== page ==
Nutrients play a critical role in preventing inflammatory signaling pathways by effectively inhibiting pro-inflammatory cytokines and blocking downstream inflammatory routes and cascades. The selective functions of nutrients in regulating inflammation stem from their ability to activate SIRTs, such as SIRT1 and SIRT3, while inhibiting classical HDACs [3]. For instance, astaxanthin, xanthophyll carotenoid, significantly decreases the expression of pro-inflammatory genes such as IL-1β, IL-6, as well as TNFα secretion and cytosolic and nuclear NF-κB p65 levels in macrophages. This effect is achieved by preventing inflammation through SIRT1 activation [51]. Additionally, astaxanthin inhibits HDAC4, a class IIa HDAC, which is involved in promoting inflammation due to excessive alcohol [52]. Dietary stress is known to generate an abundance of electrons, ROS, and reactive nitrogen species (RNS), creating an oxidative environment that triggers inflammation [42]. Nutrient-associated enzymes, such as SIRT3, a class III HDAC, have been reported to activate antioxidant genes such as manganese SOD2 and catalase through FOXO3 deacetylation, thereby reducing ROS levels [53]. Evidence suggests that nutrients, including resveratrol and ginsenosides, prevent the development of vascular diseases and reduce the risk of AS by regulating EC metabolism, lipid metabolism, and angiogenesis through SIRT3 activation [54].
Recent studies have demonstrated that the interaction between histone deacetylases, such as SIRT1 and HDAC4, plays a crucial role in regulating inflammation and metabolism [55]. Resveratrol, an activator of SIRT1, impedes gluconeogenesis in insulin-resistant hepatocytes by translocating HDAC4 to the cytoplasm from the nucleus, thereby inactivating it [56]. Moreover, HDAC4 upregulation leads to SIRT1 downregulation during the activation of hepatic stellate cells [57] and in skeletal muscle cells stimulated by interferon γ (IFNγ) [58]. Given that SIRT1 and HDAC4 are involved in modulating inflammation, their interplay has been reported to affect alcohol-induced inflammation in macrophages. For example, astaxanthin inhibits alcohol-triggered inflammation and oxidative stress in macrophages by mediating the opposing actions of SIRT1 and HDAC4 [52]. Selected nutrients, such as resveratrol, activate SIRT3. The deacetylation ability of SIRT3 promotes various antioxidant activities, including SOD2 and catalase. These antioxidants help to maintain the oxidant/antioxidant balance and alleviate vascular endothelial oxidative stress [3].

3.2. Roles of Nutrients in Regulating Histone Acetylation State

Histone acetylation is carried out by HATs, which transfer an acetyl group (CH3CO-) from acetyl-CoA to the lysine-rich histone tails. This process is mediated by bromodomain proteins. In mammalian cells, HATs can be classified into three categories: Gcn5-related N-acetyltransferases (GNAT), MYST, and CBP/p300 [13]. Histone deacetylation, on the other hand, is the reverse process and is carried out by HDACs [22]. Histone acetylation and deacetylation are reversible epigenetic post-translational modifications that are responsive to micro-environmental changes and susceptible to a wide range of modifications [13][22]. As a result, the roles and features of these histone modifications can be employed and utilized by dietary nutrients to regulate inflammatory dysfunctions, such as VI and AS. It has been understood that HATs can be activated by dietary stress stemming from high-fat, high-glycemic diets, or excessive alcohol consumption, as this stress stimulates genes and enzymes sensitive to redox sensing [42]. Nutrients can activate or repress the activity of HDACs through complex mechanisms that depend on their unique structures, functions, and localizations.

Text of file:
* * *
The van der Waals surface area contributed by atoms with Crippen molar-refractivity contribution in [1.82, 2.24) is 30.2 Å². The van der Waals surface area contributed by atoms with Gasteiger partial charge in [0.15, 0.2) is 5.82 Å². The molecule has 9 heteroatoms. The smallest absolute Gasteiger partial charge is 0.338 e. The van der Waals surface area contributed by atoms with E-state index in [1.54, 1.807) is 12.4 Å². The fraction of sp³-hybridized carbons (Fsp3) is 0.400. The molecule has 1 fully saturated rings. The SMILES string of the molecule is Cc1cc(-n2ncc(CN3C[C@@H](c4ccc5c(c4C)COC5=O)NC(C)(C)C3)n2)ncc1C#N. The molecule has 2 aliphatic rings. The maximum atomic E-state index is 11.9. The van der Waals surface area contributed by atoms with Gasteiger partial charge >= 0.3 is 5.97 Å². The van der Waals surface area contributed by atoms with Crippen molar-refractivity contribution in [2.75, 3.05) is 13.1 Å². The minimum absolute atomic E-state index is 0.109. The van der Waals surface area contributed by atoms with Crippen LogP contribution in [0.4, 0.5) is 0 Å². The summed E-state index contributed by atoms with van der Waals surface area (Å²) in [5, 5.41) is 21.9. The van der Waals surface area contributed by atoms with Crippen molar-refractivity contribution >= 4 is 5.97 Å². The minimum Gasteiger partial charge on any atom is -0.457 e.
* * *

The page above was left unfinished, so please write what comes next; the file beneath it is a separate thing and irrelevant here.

Acetyl CoA plays a crucial role in both histone acetylation and de novo lipid synthesis, demonstrating significant effects on histone acetylation and lipid metabolism [59]. Acetyl-CoA can easily enter the nucleus through nuclear pores and acetylate histones, as well as supply acetyl groups for acetylation in the cytoplasm by HAT [60]. Regulating acetyl-CoA levels is essential for controlling the acetylation state of target genes, which in turn affects a series of processes leading to VI and AS. Acetyl-CoA, an acetyl group bound to a cysteine residue of coenzyme A through a thioester bonding, is produced from the conversion of pyruvate by the pyruvate dehydrogenase (PDH) complex in the inner mitochondrial membrane [61]. Excessive ethanol has been reported to significantly decrease PDH activity and inhibit the conversion of pyruvate to acetyl-CoA in macrophages, which leads to an increase in glycolysis rather than the tricarboxylic acid (TCA) cycle. The exceptional increase in glycolysis caused by ethanol can be counteracted by nicotinamide riboside, a nutrient, to restore normal glucose metabolism and energy production [62].
Specific nutrients such as butyrate, ginsenosides, and sulforaphane, known to inhibit class I HDACs such as HDAC1, HDAC2, and HDAC3, may help prevent VI and AS. HDAC1 activation has been associated with a decrease in global H3K9 acetylation in the aortas of apolipoprotein E (ApoE) knockout mice treated with a high methionine diet to induce hyperhomocysteinemia, promoting lipid accumulation in foam cells [63]. HDAC2 overexpression in human aortic ECs suppresses arginase 2 (Arg2) expression, indicating that HDAC2 regulates Arg2 by directly binding to the Arg2 gene promoter. Preventing oxidized LDL-induced HDAC2 downregulation and Arg2 upregulation improves endothelial function [20], suggesting that HDAC2 could be a novel therapy for inhibiting endothelial dysfunction and AS. HDAC3 activates protein kinase B (PKB or Akt) phosphorylation and activity, regulating EC survival during AS development in response to disturbed hemodynamic forces [64]. In macrophages, HDAC3 inhibition promotes an athero-protective phenotype through histone acetylation, accompanied by the gene expression of efflux transporters ATP-binding cassette transporter A1 (ABCA1) and ABCG1, and increases anti-inflammatory and anti-apoptotic capacities [7]. HDAC3 is upregulated in ruptured human atherosclerotic plaques. Furthermore, HDAC3 deletion leads to a pro-fibrotic program via epigenetic regulation of transforming growth factor β1 (TGFβ1), allowing VSMCs to produce collagen and stabilize plaques [65]. This suggests that macrophage specific deletion of HDAC3 could prevent AS development. The efficacy of HDACs in treating VI and AS may depend on the target genes in tissues and organs. For example, HDAC3 deletion in monocytes and macrophages was beneficial for a mouse model associated with AS [66], while blocking HDAC3 decreased cell survival and increased plaque formation in ECs [64]. A single nucleotide polymorphism (rs3791398) in HDAC4 has been reported to associate with carotid intima-media thickness [67].